Beyond supply chains: tackling deforestation through collaboration

Supply Chains: vital to tackling deforestation…

Leadership within corporate sustainability continues to reach new heights as companies innovate to catalyze more progress.  Early sustainability efforts focused on philanthropy. Next, companies embraced the business value of engaging in operational efficiency, such as efficient use of water or energy.

The current wave? Supply chain engagement: realizing that the bulk of their environmental impact comes from outside their operational walls, leading companies are reaching back across the chain to suppliers and producers to drive improvements.

Companies and non-profit partners still have a lot of work to do to determine how to adequately engage in continuous improvement across a supply chain and measure performance in a transparent way. But even if they solve this puzzle, it isn’t sufficient to tackle our biggest, hairiest environmental problems—like deforestation.

In the deforestation space, direct supply chain engagement is vital to manage corporate risks and catalyze improvements. But any company that attempts long-term supply chain engagement on their own typically creates a situation in which individual farms are reducing forest loss, but the landscape around them is still filled with rapid deforestation. Imagine "islands of green" in a sea of deforestation.

…but what's the next step?

Enter the next stage of corporate sustainability leadership: local policy engagement. By engaging with policymakers in the core regions from which they source, companies that have zero deforestation commitments can catalyze local government-led initiatives that strive for long-term landscape scale reductions in forest loss and improvements in productivity. Companies can add a critically important voice to the policy table while providing support for local initiatives that advance their zero deforestation goals and promote those of policymakers.

Katie Anderson, Project Manager, EDF+Business

Within the deforestation space, we call this type of policy engagement a jurisdictional approach. Rather than only going farm-by-farm to ensure sustainability, a jurisdictional approach allows companies to work alongside governments to create entire regions that are improving along deforestation and productivity metrics.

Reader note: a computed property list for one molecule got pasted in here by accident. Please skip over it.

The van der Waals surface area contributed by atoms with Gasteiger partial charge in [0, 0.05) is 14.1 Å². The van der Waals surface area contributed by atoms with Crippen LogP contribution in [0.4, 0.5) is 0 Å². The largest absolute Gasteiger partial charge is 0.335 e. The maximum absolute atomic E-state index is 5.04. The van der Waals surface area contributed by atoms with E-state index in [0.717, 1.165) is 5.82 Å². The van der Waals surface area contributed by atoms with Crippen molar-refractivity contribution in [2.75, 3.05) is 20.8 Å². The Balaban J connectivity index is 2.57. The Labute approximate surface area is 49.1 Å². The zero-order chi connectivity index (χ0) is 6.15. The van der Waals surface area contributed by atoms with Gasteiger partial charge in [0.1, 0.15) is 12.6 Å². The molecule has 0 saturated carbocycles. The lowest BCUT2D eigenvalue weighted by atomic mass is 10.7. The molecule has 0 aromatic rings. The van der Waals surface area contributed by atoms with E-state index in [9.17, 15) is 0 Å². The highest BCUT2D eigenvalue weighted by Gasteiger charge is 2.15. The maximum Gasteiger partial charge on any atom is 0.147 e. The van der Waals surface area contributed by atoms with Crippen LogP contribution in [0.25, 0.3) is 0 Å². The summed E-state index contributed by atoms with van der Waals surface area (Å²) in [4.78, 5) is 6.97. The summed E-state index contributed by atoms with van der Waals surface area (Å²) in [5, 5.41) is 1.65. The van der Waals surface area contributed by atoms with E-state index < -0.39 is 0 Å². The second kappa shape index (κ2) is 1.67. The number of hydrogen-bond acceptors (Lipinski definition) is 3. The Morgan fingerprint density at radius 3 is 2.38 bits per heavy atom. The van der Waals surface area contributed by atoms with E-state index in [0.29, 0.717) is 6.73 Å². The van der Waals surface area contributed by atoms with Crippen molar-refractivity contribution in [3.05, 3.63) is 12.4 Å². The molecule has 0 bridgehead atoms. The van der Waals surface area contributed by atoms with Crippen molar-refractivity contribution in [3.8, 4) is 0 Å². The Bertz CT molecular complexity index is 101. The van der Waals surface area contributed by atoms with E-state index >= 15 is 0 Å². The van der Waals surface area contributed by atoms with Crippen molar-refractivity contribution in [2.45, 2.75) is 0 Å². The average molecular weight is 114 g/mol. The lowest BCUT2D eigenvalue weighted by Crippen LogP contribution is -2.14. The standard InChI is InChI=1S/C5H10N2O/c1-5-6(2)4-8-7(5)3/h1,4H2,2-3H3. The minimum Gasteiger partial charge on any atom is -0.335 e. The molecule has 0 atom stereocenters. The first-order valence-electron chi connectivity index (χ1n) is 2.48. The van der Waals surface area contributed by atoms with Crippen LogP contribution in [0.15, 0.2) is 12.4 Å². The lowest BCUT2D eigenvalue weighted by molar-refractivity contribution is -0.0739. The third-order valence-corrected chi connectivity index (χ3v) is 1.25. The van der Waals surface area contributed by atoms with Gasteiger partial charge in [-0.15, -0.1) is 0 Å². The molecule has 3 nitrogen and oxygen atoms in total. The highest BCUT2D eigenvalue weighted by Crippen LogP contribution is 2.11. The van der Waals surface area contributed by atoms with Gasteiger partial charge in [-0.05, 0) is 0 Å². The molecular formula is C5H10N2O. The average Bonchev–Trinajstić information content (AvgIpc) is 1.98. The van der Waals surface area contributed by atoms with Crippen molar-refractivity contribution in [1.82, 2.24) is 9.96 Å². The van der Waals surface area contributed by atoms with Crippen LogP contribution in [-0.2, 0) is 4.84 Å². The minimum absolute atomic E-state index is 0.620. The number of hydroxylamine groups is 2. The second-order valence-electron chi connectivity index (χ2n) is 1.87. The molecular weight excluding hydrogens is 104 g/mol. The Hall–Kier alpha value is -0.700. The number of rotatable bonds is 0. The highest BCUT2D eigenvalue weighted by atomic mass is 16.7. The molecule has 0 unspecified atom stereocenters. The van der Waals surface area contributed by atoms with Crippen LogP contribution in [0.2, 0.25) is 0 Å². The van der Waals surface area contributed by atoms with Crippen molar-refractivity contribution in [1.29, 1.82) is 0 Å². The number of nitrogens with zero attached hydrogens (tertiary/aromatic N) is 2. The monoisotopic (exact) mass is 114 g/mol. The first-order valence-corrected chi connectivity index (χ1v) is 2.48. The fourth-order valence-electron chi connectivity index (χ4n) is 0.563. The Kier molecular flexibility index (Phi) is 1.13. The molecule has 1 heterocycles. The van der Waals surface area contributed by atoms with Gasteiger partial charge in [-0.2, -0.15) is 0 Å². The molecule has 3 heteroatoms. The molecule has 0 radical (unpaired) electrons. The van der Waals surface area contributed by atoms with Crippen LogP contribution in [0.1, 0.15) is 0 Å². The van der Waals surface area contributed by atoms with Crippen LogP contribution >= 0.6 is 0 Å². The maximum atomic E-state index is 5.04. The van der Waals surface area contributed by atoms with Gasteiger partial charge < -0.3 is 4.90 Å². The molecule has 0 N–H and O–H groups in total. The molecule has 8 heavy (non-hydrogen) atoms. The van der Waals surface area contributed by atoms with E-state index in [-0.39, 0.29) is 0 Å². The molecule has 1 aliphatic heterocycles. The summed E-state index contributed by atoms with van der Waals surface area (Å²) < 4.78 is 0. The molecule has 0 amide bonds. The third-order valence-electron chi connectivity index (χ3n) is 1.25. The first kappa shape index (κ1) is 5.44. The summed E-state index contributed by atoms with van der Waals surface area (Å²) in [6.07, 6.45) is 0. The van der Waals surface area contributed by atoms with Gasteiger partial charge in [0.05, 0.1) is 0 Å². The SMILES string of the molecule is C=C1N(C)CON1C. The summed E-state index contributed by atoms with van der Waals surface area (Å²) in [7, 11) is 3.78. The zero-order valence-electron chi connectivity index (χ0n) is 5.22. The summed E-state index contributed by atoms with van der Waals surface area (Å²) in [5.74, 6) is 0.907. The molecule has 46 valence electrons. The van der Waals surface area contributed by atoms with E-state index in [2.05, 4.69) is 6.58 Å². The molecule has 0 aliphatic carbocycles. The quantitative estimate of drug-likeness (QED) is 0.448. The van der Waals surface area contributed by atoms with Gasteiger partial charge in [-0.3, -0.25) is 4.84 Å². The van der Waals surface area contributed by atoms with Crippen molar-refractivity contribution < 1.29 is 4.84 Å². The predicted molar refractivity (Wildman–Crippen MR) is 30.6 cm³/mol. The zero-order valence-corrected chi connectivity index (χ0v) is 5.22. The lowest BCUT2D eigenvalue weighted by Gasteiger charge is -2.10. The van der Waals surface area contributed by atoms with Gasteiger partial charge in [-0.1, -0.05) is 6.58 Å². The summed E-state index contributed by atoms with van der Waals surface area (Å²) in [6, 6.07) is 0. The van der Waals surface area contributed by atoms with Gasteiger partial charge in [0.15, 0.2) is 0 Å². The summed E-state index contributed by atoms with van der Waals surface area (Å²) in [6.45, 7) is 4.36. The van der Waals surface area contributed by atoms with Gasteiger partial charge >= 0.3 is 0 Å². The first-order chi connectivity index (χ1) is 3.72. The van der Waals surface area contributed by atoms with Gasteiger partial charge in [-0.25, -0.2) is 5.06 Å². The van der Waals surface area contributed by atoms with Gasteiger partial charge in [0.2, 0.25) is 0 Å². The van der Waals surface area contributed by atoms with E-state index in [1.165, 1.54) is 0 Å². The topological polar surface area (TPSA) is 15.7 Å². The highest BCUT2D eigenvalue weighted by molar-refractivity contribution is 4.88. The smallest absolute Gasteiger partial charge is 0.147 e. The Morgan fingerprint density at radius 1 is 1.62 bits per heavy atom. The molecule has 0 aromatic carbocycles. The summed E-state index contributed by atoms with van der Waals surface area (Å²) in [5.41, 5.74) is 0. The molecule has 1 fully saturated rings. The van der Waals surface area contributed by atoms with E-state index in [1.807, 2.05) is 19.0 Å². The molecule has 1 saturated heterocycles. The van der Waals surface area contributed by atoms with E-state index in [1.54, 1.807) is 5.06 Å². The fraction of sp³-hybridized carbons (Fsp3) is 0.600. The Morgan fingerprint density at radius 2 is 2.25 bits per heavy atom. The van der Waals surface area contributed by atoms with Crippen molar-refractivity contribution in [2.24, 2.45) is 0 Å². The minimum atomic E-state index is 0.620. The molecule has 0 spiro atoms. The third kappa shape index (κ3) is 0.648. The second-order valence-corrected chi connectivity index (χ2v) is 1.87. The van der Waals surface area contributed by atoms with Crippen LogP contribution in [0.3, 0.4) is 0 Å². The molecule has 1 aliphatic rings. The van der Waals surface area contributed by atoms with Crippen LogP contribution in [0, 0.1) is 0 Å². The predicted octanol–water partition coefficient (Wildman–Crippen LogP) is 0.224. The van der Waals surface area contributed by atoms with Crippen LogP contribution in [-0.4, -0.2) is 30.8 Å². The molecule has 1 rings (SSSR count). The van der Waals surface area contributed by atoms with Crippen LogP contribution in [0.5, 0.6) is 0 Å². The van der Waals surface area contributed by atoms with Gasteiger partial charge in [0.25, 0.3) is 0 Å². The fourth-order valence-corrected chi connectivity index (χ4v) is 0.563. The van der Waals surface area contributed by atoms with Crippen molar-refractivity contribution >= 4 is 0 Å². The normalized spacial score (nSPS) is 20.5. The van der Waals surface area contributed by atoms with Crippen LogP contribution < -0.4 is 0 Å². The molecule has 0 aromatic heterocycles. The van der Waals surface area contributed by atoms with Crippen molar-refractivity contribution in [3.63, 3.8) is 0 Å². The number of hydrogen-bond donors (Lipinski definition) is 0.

We see more and more companies express that they alone cannot solve the problem of deforestation, and that they will need to collaborate to scale results. Just yesterday at COP23, Walmart announced a new Forest Policy that indicates that jurisdictional approaches will need to be part of reaching its goal of zero-net deforestation:

"Walmart recognizes that no company can solve deforestation on its own and that we must leverage our ability to promote sustainable agricultural production and sourcing beyond our private brands, and even beyond our retail supply chain. We recognize the importance of collaboration with our suppliers, our peers, governments and NGOs to address deforestation and promote sustainable production at an industry level. This will require new approaches and solutions at both the jurisdictional and landscape level that drive results on the ground by engaging both governments, to improve policy and increase scale, as well as the market with clear demand signals for more sustainable products."

This is just the first step, and true engagement will take time and effort over the next several years to build relationships and drive change at scale. However, policies like this one send a strong signal: big business is looking to partner with governments to catalyze change. Companies seeking to participate in collaborative solutions are looking to governments to lead.

For companies like Walmart that have been engaging in supply chain deforestation strategies for many years, jurisdictional approaches are the next leadership step necessary to drive additional progress at scale.

Which company will be next?